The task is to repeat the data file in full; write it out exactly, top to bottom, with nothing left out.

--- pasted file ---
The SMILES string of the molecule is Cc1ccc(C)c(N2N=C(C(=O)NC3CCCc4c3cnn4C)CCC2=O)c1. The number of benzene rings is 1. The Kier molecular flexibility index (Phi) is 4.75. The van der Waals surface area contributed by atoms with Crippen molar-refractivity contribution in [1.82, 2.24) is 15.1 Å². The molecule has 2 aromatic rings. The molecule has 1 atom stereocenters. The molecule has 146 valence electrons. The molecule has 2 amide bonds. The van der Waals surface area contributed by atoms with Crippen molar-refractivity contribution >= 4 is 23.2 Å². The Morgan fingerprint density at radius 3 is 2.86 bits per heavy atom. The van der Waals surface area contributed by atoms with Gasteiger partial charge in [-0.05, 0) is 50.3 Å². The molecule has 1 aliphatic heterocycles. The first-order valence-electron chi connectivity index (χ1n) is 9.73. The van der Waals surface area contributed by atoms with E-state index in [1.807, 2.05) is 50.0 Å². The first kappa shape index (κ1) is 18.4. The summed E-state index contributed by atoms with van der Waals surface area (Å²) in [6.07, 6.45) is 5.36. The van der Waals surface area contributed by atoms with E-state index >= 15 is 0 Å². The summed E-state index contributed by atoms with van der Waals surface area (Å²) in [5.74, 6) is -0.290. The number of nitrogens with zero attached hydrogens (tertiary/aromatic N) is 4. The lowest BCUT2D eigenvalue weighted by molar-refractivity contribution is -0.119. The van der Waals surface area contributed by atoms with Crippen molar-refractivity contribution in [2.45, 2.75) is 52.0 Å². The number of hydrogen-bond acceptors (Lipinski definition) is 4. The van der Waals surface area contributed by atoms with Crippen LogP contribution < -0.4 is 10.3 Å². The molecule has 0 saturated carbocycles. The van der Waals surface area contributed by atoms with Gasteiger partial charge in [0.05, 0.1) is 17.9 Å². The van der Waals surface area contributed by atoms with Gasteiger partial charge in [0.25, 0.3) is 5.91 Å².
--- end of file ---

The SMILES string of the molecule is Cc1ccc(C)c(N2N=C(C(=O)NC3CCCc4c3cnn4C)CCC2=O)c1. The number of benzene rings is 1. The Kier molecular flexibility index (Phi) is 4.75. The van der Waals surface area contributed by atoms with Crippen molar-refractivity contribution in [1.82, 2.24) is 15.1 Å². The molecule has 2 aromatic rings. The molecule has 1 atom stereocenters. The molecule has 146 valence electrons. The molecule has 2 amide bonds. The van der Waals surface area contributed by atoms with Crippen molar-refractivity contribution >= 4 is 23.2 Å². The Morgan fingerprint density at radius 3 is 2.86 bits per heavy atom. The van der Waals surface area contributed by atoms with Gasteiger partial charge in [-0.05, 0) is 50.3 Å². The molecule has 1 aliphatic heterocycles. The first-order valence-electron chi connectivity index (χ1n) is 9.73. The van der Waals surface area contributed by atoms with E-state index in [1.807, 2.05) is 50.0 Å². The first kappa shape index (κ1) is 18.4. The summed E-state index contributed by atoms with van der Waals surface area (Å²) in [6.07, 6.45) is 5.36. The van der Waals surface area contributed by atoms with E-state index >= 15 is 0 Å². The summed E-state index contributed by atoms with van der Waals surface area (Å²) in [5.74, 6) is -0.290. The number of nitrogens with zero attached hydrogens (tertiary/aromatic N) is 4. The lowest BCUT2D eigenvalue weighted by molar-refractivity contribution is -0.119. The van der Waals surface area contributed by atoms with Crippen molar-refractivity contribution in [2.45, 2.75) is 52.0 Å². The number of hydrogen-bond acceptors (Lipinski definition) is 4. The van der Waals surface area contributed by atoms with Crippen LogP contribution < -0.4 is 10.3 Å². The molecule has 0 saturated carbocycles. The van der Waals surface area contributed by atoms with Gasteiger partial charge in [0.05, 0.1) is 17.9 Å². The van der Waals surface area contributed by atoms with Gasteiger partial charge in [0.25, 0.3) is 5.91 Å².